Businesses hiring employees should be familiar with Publication 15-T. This publication outlines how owners can accurately calculate federal income tax withholding from their employees’ paychecks.

Understanding Your EIN (Publication 1635)

Obtaining an Employer Identification Number (EIN) is an important step for opening a business. Publication 1635 explains the definition of an EIN, who is eligible to obtain an EIN, situations where an EIN is required, and other important details about EINs.

Small Business Health Care Tax Credit (Publication 4862)

Publication 4862 outlines eligibility guidelines for this tax credit and gives business owners guidance about applying this credit to their tax returns.

Independent Contractor or Employee (Publication 1779)

Business owners who work 100% for themselves through selling services or products usually know they fall into the self-employed category. Other types of small business owners working in different capacities, e.g., freelancers, gig workers, or consultants, may be unsure if they are self-employed, especially if they have to answer to someone else. Those in this “gray” area will find Publication 1779 helpful in determining if they are classified as an employee or independent contractor.

How To Depreciate Property (Publication 946)

Depreciation is a helpful way to defer tax obligations. In Publication 946, the IRS explains to business owners how they can recover costs associated with a business or its income-producing properties. To depreciate property you own, the following rules apply to property:

●     You must own the property

●     Must be used during the course of business or income-producing activity

●     Must have a useful life●     You expect to use it for more than one year

Retirement Plans for Small Business (Publication 560 – 2023)

Small business owners who are not working for larger companies that provide pensions or have employers contributing to their retirement plans, such as 401(k)s, must do their own planning. Publication 560 outlines the different options small business owners have, including:

●     Simplified employee pension (SEP)

●     Savings incentive match plan for employees (SIMPLE)●     Qualified plans for self-employed

individuals (also referred to as Keogh plans or H.R. 10 plans)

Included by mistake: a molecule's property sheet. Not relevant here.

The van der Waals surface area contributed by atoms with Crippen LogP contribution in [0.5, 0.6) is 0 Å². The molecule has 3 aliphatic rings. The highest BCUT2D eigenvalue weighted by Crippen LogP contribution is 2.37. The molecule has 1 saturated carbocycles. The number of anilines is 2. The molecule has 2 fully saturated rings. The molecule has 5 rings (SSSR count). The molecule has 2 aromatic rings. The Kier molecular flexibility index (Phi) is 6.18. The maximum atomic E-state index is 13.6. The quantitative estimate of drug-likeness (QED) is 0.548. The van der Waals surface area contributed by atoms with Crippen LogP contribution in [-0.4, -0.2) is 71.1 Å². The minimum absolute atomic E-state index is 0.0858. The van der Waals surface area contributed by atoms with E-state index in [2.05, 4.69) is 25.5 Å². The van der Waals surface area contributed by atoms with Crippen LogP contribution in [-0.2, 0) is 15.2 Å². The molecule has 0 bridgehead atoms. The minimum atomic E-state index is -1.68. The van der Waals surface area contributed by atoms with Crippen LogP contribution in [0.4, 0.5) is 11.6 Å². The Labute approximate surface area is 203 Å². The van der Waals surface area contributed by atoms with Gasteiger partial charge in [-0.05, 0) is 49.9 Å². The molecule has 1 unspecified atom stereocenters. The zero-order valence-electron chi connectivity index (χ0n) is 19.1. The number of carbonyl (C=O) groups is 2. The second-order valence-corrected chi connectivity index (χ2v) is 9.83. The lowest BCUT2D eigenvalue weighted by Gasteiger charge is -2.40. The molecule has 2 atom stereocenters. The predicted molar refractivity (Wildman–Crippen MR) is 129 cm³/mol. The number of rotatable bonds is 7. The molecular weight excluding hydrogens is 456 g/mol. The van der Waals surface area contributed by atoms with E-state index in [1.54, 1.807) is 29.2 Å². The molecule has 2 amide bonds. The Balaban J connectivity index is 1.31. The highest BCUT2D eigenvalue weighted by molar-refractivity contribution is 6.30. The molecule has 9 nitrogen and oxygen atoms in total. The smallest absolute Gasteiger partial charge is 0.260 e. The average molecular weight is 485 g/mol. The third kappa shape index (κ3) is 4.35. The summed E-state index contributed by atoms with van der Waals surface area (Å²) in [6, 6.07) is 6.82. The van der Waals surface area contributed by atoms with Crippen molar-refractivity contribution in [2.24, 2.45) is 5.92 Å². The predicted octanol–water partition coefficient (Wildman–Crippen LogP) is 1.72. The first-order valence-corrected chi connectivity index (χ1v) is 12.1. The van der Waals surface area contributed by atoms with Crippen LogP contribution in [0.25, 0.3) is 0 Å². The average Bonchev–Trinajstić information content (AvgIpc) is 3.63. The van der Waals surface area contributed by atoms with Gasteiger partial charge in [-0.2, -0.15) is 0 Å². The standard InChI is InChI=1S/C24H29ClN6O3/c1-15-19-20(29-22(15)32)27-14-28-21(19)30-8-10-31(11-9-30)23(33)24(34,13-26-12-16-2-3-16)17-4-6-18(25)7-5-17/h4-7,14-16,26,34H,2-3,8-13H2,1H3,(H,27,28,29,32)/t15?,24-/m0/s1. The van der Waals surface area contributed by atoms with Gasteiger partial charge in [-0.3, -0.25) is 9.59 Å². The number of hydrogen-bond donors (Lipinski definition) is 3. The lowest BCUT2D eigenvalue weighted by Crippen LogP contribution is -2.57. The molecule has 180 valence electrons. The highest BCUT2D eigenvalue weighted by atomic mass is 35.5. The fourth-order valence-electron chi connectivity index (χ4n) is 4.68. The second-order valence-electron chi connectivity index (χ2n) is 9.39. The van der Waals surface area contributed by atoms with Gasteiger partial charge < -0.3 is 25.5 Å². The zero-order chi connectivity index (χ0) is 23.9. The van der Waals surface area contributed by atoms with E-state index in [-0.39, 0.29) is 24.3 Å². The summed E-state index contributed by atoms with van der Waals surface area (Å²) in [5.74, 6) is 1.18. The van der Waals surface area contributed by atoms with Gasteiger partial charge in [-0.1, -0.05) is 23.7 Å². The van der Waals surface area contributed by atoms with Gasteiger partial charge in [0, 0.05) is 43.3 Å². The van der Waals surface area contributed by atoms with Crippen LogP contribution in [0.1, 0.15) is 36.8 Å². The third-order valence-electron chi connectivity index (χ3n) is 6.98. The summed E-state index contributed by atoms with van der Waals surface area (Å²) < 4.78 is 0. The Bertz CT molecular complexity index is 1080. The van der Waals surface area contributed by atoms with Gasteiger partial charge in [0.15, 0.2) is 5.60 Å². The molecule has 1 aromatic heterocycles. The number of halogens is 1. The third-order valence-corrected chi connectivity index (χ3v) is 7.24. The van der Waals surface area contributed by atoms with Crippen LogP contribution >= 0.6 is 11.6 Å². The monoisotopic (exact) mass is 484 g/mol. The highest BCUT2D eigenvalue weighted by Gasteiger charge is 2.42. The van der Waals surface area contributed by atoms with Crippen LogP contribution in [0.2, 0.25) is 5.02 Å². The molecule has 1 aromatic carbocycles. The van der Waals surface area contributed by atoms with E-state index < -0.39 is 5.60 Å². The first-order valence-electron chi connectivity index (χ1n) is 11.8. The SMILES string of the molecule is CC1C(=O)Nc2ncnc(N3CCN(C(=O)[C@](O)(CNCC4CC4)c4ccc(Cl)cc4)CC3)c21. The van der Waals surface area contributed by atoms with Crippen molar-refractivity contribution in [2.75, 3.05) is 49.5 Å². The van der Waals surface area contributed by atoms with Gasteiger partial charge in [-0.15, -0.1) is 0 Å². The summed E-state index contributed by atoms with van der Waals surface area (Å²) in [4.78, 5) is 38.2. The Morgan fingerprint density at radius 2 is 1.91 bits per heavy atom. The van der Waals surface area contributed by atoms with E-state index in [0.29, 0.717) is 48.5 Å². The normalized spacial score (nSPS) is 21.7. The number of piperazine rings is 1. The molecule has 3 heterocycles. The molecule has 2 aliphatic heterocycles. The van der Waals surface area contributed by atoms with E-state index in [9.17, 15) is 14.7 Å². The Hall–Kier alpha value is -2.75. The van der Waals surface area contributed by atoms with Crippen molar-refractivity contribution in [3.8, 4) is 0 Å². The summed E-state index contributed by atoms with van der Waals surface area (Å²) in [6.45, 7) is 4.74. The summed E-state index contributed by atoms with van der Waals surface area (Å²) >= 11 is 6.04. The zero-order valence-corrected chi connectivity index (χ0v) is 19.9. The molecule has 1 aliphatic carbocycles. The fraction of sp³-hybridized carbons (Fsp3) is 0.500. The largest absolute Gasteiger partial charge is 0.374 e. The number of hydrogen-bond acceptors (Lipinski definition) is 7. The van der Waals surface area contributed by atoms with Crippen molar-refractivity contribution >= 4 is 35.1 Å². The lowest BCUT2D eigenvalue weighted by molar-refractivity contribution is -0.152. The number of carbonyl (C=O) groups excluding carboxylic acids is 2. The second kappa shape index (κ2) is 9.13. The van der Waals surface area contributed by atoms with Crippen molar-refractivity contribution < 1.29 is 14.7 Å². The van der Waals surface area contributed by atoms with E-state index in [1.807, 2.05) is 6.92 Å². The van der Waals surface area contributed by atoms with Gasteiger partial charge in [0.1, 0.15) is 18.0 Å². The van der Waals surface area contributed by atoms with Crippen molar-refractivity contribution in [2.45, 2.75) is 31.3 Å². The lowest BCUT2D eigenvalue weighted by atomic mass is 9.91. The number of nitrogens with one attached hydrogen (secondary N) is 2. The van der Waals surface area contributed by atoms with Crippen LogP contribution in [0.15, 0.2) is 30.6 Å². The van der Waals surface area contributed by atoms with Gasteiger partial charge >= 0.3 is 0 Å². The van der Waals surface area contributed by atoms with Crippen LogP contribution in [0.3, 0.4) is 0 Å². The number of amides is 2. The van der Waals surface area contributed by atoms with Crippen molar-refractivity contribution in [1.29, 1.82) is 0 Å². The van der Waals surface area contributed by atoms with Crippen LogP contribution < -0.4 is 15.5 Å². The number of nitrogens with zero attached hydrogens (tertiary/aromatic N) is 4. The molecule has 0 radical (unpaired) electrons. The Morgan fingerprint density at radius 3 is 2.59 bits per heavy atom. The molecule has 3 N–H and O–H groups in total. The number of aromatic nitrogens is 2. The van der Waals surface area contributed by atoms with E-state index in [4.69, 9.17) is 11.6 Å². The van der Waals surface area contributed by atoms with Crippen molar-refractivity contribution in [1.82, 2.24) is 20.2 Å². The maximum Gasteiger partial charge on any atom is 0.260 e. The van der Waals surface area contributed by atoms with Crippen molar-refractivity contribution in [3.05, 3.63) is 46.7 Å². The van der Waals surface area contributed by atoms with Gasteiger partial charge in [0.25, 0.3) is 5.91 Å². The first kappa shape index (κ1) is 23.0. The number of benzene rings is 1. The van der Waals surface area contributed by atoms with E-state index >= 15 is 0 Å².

Use tax software

While the IRS will still accept paper tax returns, using software is much more efficient because business owners can access software versions designed specifically for businesses. This helps them identify deductions, credits, and other important tax rules businesses are required to follow.

Work with a tax professional

It’s common for small business owners to find it incredibly time-consuming to organize and complete taxes, even if they use tax software. Alternatively, many find it beneficial to work with a professional tax specialist. Tax experts are current on ever-changing tax laws and can help determine which ones apply to your company.

Obtain Your Employer Identification Number (EIN)

Many small business owners are required by law to obtain their employer identification number before they open for business, but not all. Even if not required, business owners should explore getting one.

Advantages of obtaining an EIN

●     Current or future ability to hire employees without delays

●     Get access to favorable business loan opportunities

●     Avoid the need to include a Social Security number on business documents

●     Easier to file business tax returns

●     Ability to open business bank accounts

●     Gain a more professional look since EINs replace Social Security numbers

Steps to applying for an EIN

●     Assemble all required documentation, including your legal business name, “doing business as” (DBA) designation, business phone number and address, and the date the business opened

●     Include the name of the person responsible for the business, along with their SSN or ITIN (this is most likely going to be yourself)

●     List your company’s entity type (“business structure”) and tax structure

●     Share the number of employees you currently employ or provide an estimate of how many you plan to hire

●     Select the reason why you’re applying for an EIN

●     Answer any tax-related questions presented to you in the application

●     Review your application to ensure all questions are answered correctly and in full●     Submit your application and wait to receive your EIN


While you don’t need to memorize the IRS tax codes for business, it’s a good idea to become familiar with common rules that apply to businesses and to learn how to find guidance when you need it. Places to find help include:

●     Government publications

●     Searching the official IRS, Treasury, and National Archives websites

●     Reaching out to a tax professional

Knowing where to find help makes it easier to interpret tax laws when you need answers.

Taxes aren’t the most fun part of running a company, but they are a reality. Learning how to access the tax information you need can help set you up for success.